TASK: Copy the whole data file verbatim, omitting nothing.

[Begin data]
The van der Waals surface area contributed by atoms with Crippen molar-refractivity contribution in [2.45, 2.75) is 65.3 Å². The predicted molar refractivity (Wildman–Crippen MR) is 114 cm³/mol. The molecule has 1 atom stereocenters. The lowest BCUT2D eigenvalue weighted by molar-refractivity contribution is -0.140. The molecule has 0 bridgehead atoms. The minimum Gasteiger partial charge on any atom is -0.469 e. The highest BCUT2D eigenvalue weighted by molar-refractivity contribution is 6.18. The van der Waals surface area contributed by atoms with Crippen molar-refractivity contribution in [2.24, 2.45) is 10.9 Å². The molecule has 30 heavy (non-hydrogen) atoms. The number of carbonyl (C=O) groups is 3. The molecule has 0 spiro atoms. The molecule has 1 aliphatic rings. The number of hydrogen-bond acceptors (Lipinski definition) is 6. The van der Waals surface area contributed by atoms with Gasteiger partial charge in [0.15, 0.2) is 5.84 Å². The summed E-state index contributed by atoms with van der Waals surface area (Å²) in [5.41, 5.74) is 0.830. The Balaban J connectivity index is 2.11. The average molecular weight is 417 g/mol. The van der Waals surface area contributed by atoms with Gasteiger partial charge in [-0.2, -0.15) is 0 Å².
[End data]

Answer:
The van der Waals surface area contributed by atoms with Crippen molar-refractivity contribution in [2.45, 2.75) is 65.3 Å². The predicted molar refractivity (Wildman–Crippen MR) is 114 cm³/mol. The molecule has 1 atom stereocenters. The lowest BCUT2D eigenvalue weighted by molar-refractivity contribution is -0.140. The molecule has 0 bridgehead atoms. The minimum Gasteiger partial charge on any atom is -0.469 e. The highest BCUT2D eigenvalue weighted by molar-refractivity contribution is 6.18. The van der Waals surface area contributed by atoms with Crippen molar-refractivity contribution in [2.24, 2.45) is 10.9 Å². The molecule has 30 heavy (non-hydrogen) atoms. The number of carbonyl (C=O) groups is 3. The molecule has 0 spiro atoms. The molecule has 1 aliphatic rings. The number of hydrogen-bond acceptors (Lipinski definition) is 6. The van der Waals surface area contributed by atoms with Gasteiger partial charge in [0.15, 0.2) is 5.84 Å². The summed E-state index contributed by atoms with van der Waals surface area (Å²) in [5.41, 5.74) is 0.830. The Balaban J connectivity index is 2.11. The average molecular weight is 417 g/mol. The van der Waals surface area contributed by atoms with Gasteiger partial charge in [-0.2, -0.15) is 0 Å².